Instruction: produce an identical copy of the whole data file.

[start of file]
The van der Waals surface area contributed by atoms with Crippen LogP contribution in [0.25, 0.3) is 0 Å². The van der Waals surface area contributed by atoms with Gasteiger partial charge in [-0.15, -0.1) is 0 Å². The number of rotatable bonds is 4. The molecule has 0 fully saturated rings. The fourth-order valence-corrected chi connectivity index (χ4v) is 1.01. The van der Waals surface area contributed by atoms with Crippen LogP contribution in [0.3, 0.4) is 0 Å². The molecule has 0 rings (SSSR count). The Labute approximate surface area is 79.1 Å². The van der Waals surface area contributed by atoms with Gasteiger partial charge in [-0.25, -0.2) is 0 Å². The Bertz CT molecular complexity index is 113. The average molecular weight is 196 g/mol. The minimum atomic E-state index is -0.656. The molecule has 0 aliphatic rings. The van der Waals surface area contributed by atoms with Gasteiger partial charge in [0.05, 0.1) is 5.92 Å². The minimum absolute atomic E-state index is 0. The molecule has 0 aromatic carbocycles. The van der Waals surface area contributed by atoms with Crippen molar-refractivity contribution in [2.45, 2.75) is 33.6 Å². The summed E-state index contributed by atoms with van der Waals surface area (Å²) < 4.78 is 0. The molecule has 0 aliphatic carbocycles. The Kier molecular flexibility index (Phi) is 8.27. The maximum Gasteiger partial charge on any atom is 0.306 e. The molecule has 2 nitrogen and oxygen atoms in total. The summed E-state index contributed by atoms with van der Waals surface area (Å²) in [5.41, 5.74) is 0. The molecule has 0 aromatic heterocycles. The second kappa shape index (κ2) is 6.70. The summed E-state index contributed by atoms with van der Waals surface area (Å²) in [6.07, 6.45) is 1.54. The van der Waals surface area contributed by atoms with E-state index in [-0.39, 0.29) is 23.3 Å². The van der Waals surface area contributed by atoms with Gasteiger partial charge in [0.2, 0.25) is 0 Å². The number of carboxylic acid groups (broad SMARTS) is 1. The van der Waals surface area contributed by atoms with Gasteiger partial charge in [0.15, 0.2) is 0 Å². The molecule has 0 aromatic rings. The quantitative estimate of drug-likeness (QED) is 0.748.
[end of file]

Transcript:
The van der Waals surface area contributed by atoms with Crippen LogP contribution in [0.25, 0.3) is 0 Å². The van der Waals surface area contributed by atoms with Gasteiger partial charge in [-0.15, -0.1) is 0 Å². The number of rotatable bonds is 4. The molecule has 0 fully saturated rings. The fourth-order valence-corrected chi connectivity index (χ4v) is 1.01. The van der Waals surface area contributed by atoms with Crippen LogP contribution in [0.3, 0.4) is 0 Å². The molecule has 0 rings (SSSR count). The Labute approximate surface area is 79.1 Å². The van der Waals surface area contributed by atoms with Gasteiger partial charge in [-0.25, -0.2) is 0 Å². The Bertz CT molecular complexity index is 113. The average molecular weight is 196 g/mol. The minimum atomic E-state index is -0.656. The molecule has 0 aliphatic rings. The van der Waals surface area contributed by atoms with Gasteiger partial charge in [0.05, 0.1) is 5.92 Å². The minimum absolute atomic E-state index is 0. The molecule has 0 aromatic carbocycles. The van der Waals surface area contributed by atoms with Crippen molar-refractivity contribution in [2.45, 2.75) is 33.6 Å². The summed E-state index contributed by atoms with van der Waals surface area (Å²) < 4.78 is 0. The molecule has 0 aliphatic carbocycles. The Kier molecular flexibility index (Phi) is 8.27. The maximum Gasteiger partial charge on any atom is 0.306 e. The molecule has 2 nitrogen and oxygen atoms in total. The summed E-state index contributed by atoms with van der Waals surface area (Å²) in [5.41, 5.74) is 0. The molecule has 0 aromatic heterocycles. The second kappa shape index (κ2) is 6.70. The summed E-state index contributed by atoms with van der Waals surface area (Å²) in [6.07, 6.45) is 1.54. The van der Waals surface area contributed by atoms with E-state index in [-0.39, 0.29) is 23.3 Å². The van der Waals surface area contributed by atoms with Gasteiger partial charge in [0.2, 0.25) is 0 Å². The number of carboxylic acid groups (broad SMARTS) is 1. The van der Waals surface area contributed by atoms with Gasteiger partial charge in [0.15, 0.2) is 0 Å². The molecule has 0 aromatic rings. The quantitative estimate of drug-likeness (QED) is 0.748.